Joyce L. Arnold, Liberally Independent, Queer Talk, equality activist, writer.
My headline is actually a bit off. It’s probably more accurate to say something like: “Unemployment, foreclosures, poverty and other things we’re suppose to talk about only within approved guidelines.” It’s still “the economy, stupid.” There’s just only one, two corporate party way we’re suppose to understand it.
From The Center for Economic and Policy Research, via Common Dreams:
Unemployment Rate Does Not Tell the Full Story: Long-term Hardship a Tremendous Burden on Millions of Workers and the Economy …
Large numbers of workers are not accounted for under the traditional measure of long-term employment. As a result, millions of workers fall outside of official tallies and face significant and long-lasting loss of earnings, deterioration of skills, poverty and even higher rates of divorces and reduced physical and mental health. The report shows that this is a burden borne disproportionately by blacks and Latinos, less-educated workers and younger workers, all of whom are more likely to face extended periods of long-term hardship.
Via Truth Out, from Paul Krugman, “In the US, the News May Be Good, but Problems Remain,” in which he concludes:
Once again, at the first hint of good news, the usual crowd … is itching to pivot away from jobs.
From a February post by Digby, “Length of Unemployment is Historically Unprecedented.”
The longer you’re unemployed, the greater the difficulty in finding employment, and the longer you might (not nearly everyone does or is eligible) take advantage of unemployment benefits, and seek help for food, housing, health and other basic needs.
Sure, (long term unemployment) … may be devastating to the futures of millions of American workers, but it works like a charm to lower their expectations … and everyone’s wages.
And by the way, did you know that Job seekers (are) getting asked for Facebook passwords?
The “traditional” economic spins are being questioned. From Live Web:
US economic model broken, says survey
Almost two-thirds of working-age adults believe the US economic model ‘no longer works for the majority of Americans’ … .
Fairness was the biggest perceived flaw in the economic model – only 20 per cent of Americans said it ‘distributes wealth and income fairly’.
Questioning the “fairness” of the economic model that determines employment sounds very smart to me. The same kind of questions can be asked related to foreclosures. From AlterNet:
Darrell Issa Holds Another All-Male Panel in Brooklyn, This Time on Foreclosures …
Congressman Darrell Issa, the richest member of that august body, with a net worth of around $448,125,017, visited Brooklyn today (March 19) to hold a hearing on foreclosures – and was met with a roomful of Brooklynites facing foreclosure and other economic troubles … .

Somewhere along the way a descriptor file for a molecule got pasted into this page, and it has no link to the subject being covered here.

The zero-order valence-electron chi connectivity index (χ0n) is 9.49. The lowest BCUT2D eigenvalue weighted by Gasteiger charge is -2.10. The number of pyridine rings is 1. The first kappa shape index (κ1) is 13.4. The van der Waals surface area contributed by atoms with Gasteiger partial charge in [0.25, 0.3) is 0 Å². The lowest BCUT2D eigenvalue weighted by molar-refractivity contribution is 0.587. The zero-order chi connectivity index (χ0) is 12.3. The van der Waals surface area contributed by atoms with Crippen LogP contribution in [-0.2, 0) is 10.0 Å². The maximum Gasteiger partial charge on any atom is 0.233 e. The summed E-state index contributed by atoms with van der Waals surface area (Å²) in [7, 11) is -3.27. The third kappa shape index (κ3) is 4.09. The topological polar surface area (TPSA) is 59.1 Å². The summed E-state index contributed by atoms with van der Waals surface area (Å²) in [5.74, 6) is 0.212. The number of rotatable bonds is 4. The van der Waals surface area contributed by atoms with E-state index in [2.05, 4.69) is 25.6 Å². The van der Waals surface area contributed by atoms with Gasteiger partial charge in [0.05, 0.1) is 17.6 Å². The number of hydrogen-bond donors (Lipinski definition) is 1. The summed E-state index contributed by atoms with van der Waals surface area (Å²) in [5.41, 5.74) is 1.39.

Within minutes of opening the hearing, Issa was mic-checked, with activists from New York
Communities for Change and other community groups declaring ‘This hearing is a fraud!’ …
… the hearing bore more than a few similarities to Issa’s recent Washington hearings on contraception: the legislators involved were all male, and no one actually impacted by the subject under discussion was called to testify.
According to the article, Issa made “jokes about the protestors,” and employed one of the favorite lines of Electeds and others when confronted by real live grassroots opposition: “This is democracy at work.” Of course, that was said as protestors were removed.
Apparently, to Rep. Issa, ‘democracy’ involves hearing from representatives of the nation’s biggest banks: CitiMortgage, Bank of America, JPMorgan Chase, and Wells Fargo, as well as the Federal Reserve, the Office of the Comptroller of the Currency, and the Federal Housing Finance Agency.
Addressing one of the key pieces of how we’re “suppose to” look at the realities of the economy, Barbara Ehrenreich, at Truth Out, writes “How We Cured ‘the Culture of Poverty,’ Not Poverty Itself.”
It’s been exactly 50 years since Americans, or at least the non-poor among them, ‘discovered’ poverty, thanks to Michael Harrington’s engaging book The Other America. …
Harrington’s book jolted a nation that then prided itself on its classlessness … .
… The Other America also offered a view of poverty that seemed designed to comfort the already comfortable. The poor were different from the rest of us, it argued, radically different, and not just in the sense that they were deprived, disadvantaged, poorly housed, or poorly fed. They felt different, too, thought differently, and pursued lifestyles characterized by shortsightedness and intemperance. …
… In 1965, Daniel Patrick Moynihan … blamed inner-city poverty on what he saw as the shaky structure of the ‘Negro family,’ clearing the way for decades of victim-blaming. A few years after The Moynihan Report, Harvard urbanologist Edward C. Banfield, who was to go on to serve as an advisor to Ronald Reagan, felt free to claim that:
‘The lower-class individual lives from moment to moment… He is therefore radically improvident: whatever he cannot consume immediately he considers valueless… .”
Even today …, as people continue to slide into poverty from the middle classes, the theory maintains its grip. If you’re needy, you must be in need of correction, the assumption goes … .
Unemployment … is another obviously suspect condition, and last year 12 states considered requiring pee tests as a condition for receiving unemployment benefits. …
Fifty years later, a new discovery of poverty is long overdue. This time, we’ll have to take account not only of stereotypical Skid Row residents and Appalachians, but of foreclosed-upon suburbanites, laid-off tech workers, and America’s ever-growing army of the ‘working poor.’
And if we look closely enough, we’ll have to conclude that poverty is not, after all, a cultural aberration or a character flaw. Poverty is a shortage of money.